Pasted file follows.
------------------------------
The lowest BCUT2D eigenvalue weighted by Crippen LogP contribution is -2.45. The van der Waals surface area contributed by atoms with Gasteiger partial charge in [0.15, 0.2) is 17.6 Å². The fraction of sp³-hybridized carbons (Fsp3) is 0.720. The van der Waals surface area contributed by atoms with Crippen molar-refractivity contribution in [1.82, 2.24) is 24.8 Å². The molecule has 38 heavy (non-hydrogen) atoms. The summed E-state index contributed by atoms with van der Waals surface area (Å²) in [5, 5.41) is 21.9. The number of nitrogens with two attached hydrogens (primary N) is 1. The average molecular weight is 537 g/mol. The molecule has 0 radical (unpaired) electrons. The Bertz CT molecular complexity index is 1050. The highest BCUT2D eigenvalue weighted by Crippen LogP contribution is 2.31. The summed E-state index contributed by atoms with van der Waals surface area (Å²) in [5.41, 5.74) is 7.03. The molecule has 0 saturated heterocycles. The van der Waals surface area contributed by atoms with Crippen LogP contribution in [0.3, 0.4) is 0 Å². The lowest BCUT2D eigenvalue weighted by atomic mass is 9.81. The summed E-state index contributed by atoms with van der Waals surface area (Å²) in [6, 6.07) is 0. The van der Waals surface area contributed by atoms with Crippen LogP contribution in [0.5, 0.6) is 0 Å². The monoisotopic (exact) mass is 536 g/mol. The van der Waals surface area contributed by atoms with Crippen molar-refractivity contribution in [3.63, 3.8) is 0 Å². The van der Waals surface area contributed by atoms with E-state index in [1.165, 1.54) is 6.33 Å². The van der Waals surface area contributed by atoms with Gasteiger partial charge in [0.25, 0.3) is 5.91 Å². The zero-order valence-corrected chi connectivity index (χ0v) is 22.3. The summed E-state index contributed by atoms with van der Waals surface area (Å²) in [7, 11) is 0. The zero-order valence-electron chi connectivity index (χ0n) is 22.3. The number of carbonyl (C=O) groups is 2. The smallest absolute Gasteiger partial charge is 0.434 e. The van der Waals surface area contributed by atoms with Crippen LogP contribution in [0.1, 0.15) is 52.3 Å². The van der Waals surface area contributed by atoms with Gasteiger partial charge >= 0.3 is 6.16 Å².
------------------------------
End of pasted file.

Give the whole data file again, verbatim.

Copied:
The lowest BCUT2D eigenvalue weighted by Crippen LogP contribution is -2.45. The van der Waals surface area contributed by atoms with Gasteiger partial charge in [0.15, 0.2) is 17.6 Å². The fraction of sp³-hybridized carbons (Fsp3) is 0.720. The van der Waals surface area contributed by atoms with Crippen molar-refractivity contribution in [1.82, 2.24) is 24.8 Å². The molecule has 38 heavy (non-hydrogen) atoms. The summed E-state index contributed by atoms with van der Waals surface area (Å²) in [5, 5.41) is 21.9. The number of nitrogens with two attached hydrogens (primary N) is 1. The average molecular weight is 537 g/mol. The molecule has 0 radical (unpaired) electrons. The Bertz CT molecular complexity index is 1050. The highest BCUT2D eigenvalue weighted by Crippen LogP contribution is 2.31. The summed E-state index contributed by atoms with van der Waals surface area (Å²) in [5.41, 5.74) is 7.03. The molecule has 0 saturated heterocycles. The van der Waals surface area contributed by atoms with Crippen LogP contribution in [0.3, 0.4) is 0 Å². The lowest BCUT2D eigenvalue weighted by atomic mass is 9.81. The summed E-state index contributed by atoms with van der Waals surface area (Å²) in [6, 6.07) is 0. The van der Waals surface area contributed by atoms with Crippen LogP contribution in [0.5, 0.6) is 0 Å². The monoisotopic (exact) mass is 536 g/mol. The van der Waals surface area contributed by atoms with Crippen molar-refractivity contribution in [3.63, 3.8) is 0 Å². The van der Waals surface area contributed by atoms with E-state index in [1.165, 1.54) is 6.33 Å². The van der Waals surface area contributed by atoms with Gasteiger partial charge in [0.25, 0.3) is 5.91 Å². The zero-order valence-corrected chi connectivity index (χ0v) is 22.3. The summed E-state index contributed by atoms with van der Waals surface area (Å²) in [7, 11) is 0. The zero-order valence-electron chi connectivity index (χ0n) is 22.3. The number of carbonyl (C=O) groups is 2. The smallest absolute Gasteiger partial charge is 0.434 e. The van der Waals surface area contributed by atoms with Crippen LogP contribution in [0.1, 0.15) is 52.3 Å². The van der Waals surface area contributed by atoms with Gasteiger partial charge >= 0.3 is 6.16 Å².